WARP stopped production of video games in 2000 and changed their name to Superwarp following a number of problems with video game producers, mixed reviews of the games, and markedly mediocre sales. As a result, WARP games have become quite rare and have gained cult status as they are increasingly sought after. Superwarp's work focussed on network services, DVD products, and online music [ [ warp-superwarp-fytoファンサイト [ふぁいと ] ] until 2005 when the company, still under the direction of Kenji Eno, was renamed From Yellow to Orange (commonly abbreviated as fyto). Eno has hinted at E3 2006 that fyto is currently engaged in production of a new video game title to be released for the Nintendo Wii [ [ Gamasutra - Report: Kenji Eno Returning To Games With Wii Title? ] ] .

Nintendo, as part of its shift to alternative gameplay forms, has shown recent interest in audio games through its own development teams [ [ game review: Bit Generations Sound Voyager ] ] . In July of 2006, Nintendo released a collection of audio games called "Soundvoyager" as the newest member of its spare "Digiluxe" series. The Digiluxe series for Game Boy Advance consists of 7 games (in 2 series) that are characterized by simple yet compelling gameplay, minimal graphics, and the emphasis, in such titles as "Soundvoyager" and "Dotstream", on music. "Soundvoyager" contains 7 audio games ("Sound Slalom", "Sound Picker", "Sound Drive", "Sound Cock", "Sound Chase", "Sound Catcher", and "Sound Cannon") [cite video game|title= Soundvoyager|developer= Nintendo|publisher= Nintendo|date= 2006-07-27|platform= Game Boy Advance|language= Japanese|isolang=ja] . While the Digiluxe series has been available in Japan since July 2006, Nintendo of America have yet to announce whether they will release the series in North America [ [ bit Generations ] ] .

TTS-enabling video games

The rise of text-to-speech (TTS) software and steady improvements in the field have allowed full audio-conversion of traditionally video-based games. Such games were intended for use by and marketed to the seeing, however they do not actually rest primarily on the visual aspects of the game and so members of the audio game community have been able to convert them to audio games by using them in conjunction with TTS software. While this was originally only available for strictly text-based games such as text adventures, advances in TTS software have led to increased functionality with a diverse array of software types beyond text-only media allowing other works of interactive fiction as well as various simulator games to be enjoyed in a strictly audio environment.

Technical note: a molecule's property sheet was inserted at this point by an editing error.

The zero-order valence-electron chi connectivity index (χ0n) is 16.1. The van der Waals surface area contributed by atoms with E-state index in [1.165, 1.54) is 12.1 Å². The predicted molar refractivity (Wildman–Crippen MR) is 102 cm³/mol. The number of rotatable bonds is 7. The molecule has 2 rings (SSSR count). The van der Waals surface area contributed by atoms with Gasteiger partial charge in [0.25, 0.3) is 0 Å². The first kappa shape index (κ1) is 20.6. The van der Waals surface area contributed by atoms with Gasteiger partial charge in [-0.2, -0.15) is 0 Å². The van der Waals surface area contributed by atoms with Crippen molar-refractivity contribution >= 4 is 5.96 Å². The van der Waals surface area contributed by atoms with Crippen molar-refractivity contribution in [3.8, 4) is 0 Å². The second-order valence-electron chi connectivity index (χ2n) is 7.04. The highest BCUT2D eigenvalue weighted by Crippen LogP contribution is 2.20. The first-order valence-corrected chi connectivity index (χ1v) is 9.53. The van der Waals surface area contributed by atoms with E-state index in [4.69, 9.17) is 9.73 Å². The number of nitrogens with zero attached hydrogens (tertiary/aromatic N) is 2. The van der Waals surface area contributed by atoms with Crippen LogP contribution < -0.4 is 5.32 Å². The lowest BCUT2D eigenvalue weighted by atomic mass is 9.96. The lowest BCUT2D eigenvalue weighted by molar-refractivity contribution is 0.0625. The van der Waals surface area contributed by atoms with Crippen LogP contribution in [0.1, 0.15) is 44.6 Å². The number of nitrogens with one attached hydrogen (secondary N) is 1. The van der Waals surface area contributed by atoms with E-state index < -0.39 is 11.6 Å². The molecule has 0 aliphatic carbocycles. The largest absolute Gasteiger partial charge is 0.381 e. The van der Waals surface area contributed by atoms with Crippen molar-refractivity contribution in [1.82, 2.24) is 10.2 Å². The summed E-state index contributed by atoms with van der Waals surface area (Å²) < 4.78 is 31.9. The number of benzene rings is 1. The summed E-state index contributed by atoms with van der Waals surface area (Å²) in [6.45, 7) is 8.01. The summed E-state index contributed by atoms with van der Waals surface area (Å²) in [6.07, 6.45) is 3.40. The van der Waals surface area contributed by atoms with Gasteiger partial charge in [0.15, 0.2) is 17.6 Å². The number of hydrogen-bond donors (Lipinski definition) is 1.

Examples of such games include:
*"Hattrick" - (Extralives AB, 1997) [ [ game review: Hattrick ] ]
*"OGame" - (Gameforge, 2002) [ [ game review: OGame ] ]
*"" - (Max Barry, 2002) [ [ game review: Nation States ] ]
*"Freekick" (2003) [ [ AudioGames, your resource for audiogames, games for the blind, games for the visually impaired! ] ]

See also

* Binaural recording
* Dummy head recording
* Holophonics
* Interactive fiction
* List of gaming topics
* Music video game
* Video game genres
* Video game music


External links

* [ Game Accessibility Project] , website of the Game Accessibility project
* [ PCS Accessible Game developers List] , a big list of blind accessible games and audiogames
* [ IGDA Game Accessibility Special Interest Group] , working to make mainstream games accessible for all disability groups
* [] , community website for audio gamers
* [ AudioGames resources] , audio game resources and articles
* [ Accessible Gaming Rending Independence Possible (AGRIP)] , home of "Audio Quake" - a project designed to make "Quake" accessible for visually impaired individuals
* [ The Virtual Barbershop] , a demonstration of multiple binaural sound effects. (NOTE: This is intended for use with stereo headphones)